My experience with the religion of my host country 

By Alena Nöckler; January 2023

InterCultural and Language project, RPK24 Phayao Thailand
Picture: Rajaphajanughok 24 school, Phayao

More than 90 percent of the Thai population is Buddhist. I come from Germany and there  Buddhism is less than 1 percent of the total population. The majority belongs to the  Christian church. However, I call myself atheistic, which means that I don't believe in a  god or a higher power. 

Since I have been in Thailand, I have repeatedly been asked about my religion. Often my  opponent was then confused when I said that I am not religious. This led to conversations  about religion and faith. Since I have been here, I have not met a single person who is not  religious. However, I can't say for sure what people think of atheists in Thailand. In any  case, I have not heard any negative comments. Rather curiosity about what I believe in if  it is not God or karma. 

In any case, I have been learning about Buddhism for five months now and am  experiencing beliefs and practices first hand.  

In my first months here, I and my fellow volunteers were taught how to behave in  Buddhist temples and how to show respect to Buddha. The latter is done by kneeling in  front of the Buddha's statue and bowing three times.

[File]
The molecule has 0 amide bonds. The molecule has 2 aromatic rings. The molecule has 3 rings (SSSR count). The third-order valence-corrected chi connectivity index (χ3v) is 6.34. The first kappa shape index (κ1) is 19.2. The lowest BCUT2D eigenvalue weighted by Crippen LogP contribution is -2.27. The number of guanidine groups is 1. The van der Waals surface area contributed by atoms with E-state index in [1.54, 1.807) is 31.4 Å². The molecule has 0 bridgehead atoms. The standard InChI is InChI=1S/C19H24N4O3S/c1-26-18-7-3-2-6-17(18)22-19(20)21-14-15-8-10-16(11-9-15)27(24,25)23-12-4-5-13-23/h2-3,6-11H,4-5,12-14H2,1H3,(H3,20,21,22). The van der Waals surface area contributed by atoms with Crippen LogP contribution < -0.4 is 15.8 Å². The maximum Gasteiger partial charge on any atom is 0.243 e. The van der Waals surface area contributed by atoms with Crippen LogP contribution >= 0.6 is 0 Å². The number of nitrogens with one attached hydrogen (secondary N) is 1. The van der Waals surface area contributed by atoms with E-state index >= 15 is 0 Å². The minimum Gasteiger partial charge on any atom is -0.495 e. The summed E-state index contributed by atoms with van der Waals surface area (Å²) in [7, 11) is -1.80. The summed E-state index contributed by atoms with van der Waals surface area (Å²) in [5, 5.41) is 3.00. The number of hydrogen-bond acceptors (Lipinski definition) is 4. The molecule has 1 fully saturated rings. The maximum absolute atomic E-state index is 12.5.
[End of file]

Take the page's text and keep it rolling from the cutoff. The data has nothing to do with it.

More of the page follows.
As I have had more and more contact with Buddhism, I have thought a lot about this  religion. 

In addition, I was able to have a unique experience not too long ago. My fellow volunteers  and I, together with my parents, went to a temple that was located on a mountain and to  which one had to climb about 200 steps. Once at the top, we wanted to watch the  sunset, but instead we were greeted by a monk.  

He spoke no English, but we were able to communicate thanks to broken Thai vocabulary  and gestures. He asked us where we were from and what we were doing in Thailand.  After a friendly exchange of words, he gestured us to the temple's Buddha figure, where  we kneeled down.  

Then he put a red string around each of our left wrists and spoke words in a language I  don't know. At the end, he sprinkled us with water. We thanked him and said goodbye.

While I'm not exactly sure what the process was, because I haven't had the chance to ask  anyone yet, it felt special. I feel honored that this monk took the time for us, even though  we obviously have no idea about Buddhism. That was incredible. 

Although I can't force myself to believe in something that fundamentally denies my  rational thinking, I do admire Buddhism as a religion. If I were religious, I would want to  follow the Buddhist teachings. The religion strikes me as very peaceful and peace-loving.  Maybe in the future I will be able to take an example from Buddhist thinking. - Alena